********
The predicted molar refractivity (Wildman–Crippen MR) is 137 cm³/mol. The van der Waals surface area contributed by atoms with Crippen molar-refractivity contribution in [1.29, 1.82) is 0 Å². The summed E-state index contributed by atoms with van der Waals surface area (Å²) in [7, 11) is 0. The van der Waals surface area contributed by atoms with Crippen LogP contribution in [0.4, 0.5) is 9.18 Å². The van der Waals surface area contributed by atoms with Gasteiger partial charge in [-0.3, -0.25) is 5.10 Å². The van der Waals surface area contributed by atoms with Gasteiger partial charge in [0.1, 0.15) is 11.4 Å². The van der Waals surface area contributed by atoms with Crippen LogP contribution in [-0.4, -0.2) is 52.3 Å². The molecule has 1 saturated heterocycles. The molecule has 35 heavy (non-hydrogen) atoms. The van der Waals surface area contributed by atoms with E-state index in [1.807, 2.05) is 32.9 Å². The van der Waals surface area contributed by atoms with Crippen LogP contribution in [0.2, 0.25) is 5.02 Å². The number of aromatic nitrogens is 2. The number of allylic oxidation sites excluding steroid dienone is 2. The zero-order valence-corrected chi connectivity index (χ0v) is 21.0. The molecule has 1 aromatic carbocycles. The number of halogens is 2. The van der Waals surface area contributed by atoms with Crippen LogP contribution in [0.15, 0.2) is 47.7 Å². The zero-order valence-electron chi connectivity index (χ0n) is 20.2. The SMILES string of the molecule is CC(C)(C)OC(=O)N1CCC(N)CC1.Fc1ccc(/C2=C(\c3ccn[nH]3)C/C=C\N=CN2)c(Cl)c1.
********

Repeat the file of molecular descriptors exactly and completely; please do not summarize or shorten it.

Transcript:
The predicted molar refractivity (Wildman–Crippen MR) is 137 cm³/mol. The van der Waals surface area contributed by atoms with Crippen molar-refractivity contribution in [1.29, 1.82) is 0 Å². The summed E-state index contributed by atoms with van der Waals surface area (Å²) in [7, 11) is 0. The van der Waals surface area contributed by atoms with Crippen LogP contribution in [0.4, 0.5) is 9.18 Å². The van der Waals surface area contributed by atoms with Gasteiger partial charge in [-0.3, -0.25) is 5.10 Å². The van der Waals surface area contributed by atoms with Gasteiger partial charge in [0.1, 0.15) is 11.4 Å². The van der Waals surface area contributed by atoms with Crippen LogP contribution in [-0.4, -0.2) is 52.3 Å². The molecule has 1 saturated heterocycles. The molecule has 35 heavy (non-hydrogen) atoms. The van der Waals surface area contributed by atoms with E-state index in [1.807, 2.05) is 32.9 Å². The van der Waals surface area contributed by atoms with Crippen LogP contribution in [0.2, 0.25) is 5.02 Å². The number of aromatic nitrogens is 2. The number of allylic oxidation sites excluding steroid dienone is 2. The zero-order valence-corrected chi connectivity index (χ0v) is 21.0. The molecule has 1 aromatic carbocycles. The number of halogens is 2. The van der Waals surface area contributed by atoms with Crippen LogP contribution in [0.15, 0.2) is 47.7 Å². The zero-order valence-electron chi connectivity index (χ0n) is 20.2. The SMILES string of the molecule is CC(C)(C)OC(=O)N1CCC(N)CC1.Fc1ccc(/C2=C(\c3ccn[nH]3)C/C=C\N=CN2)c(Cl)c1.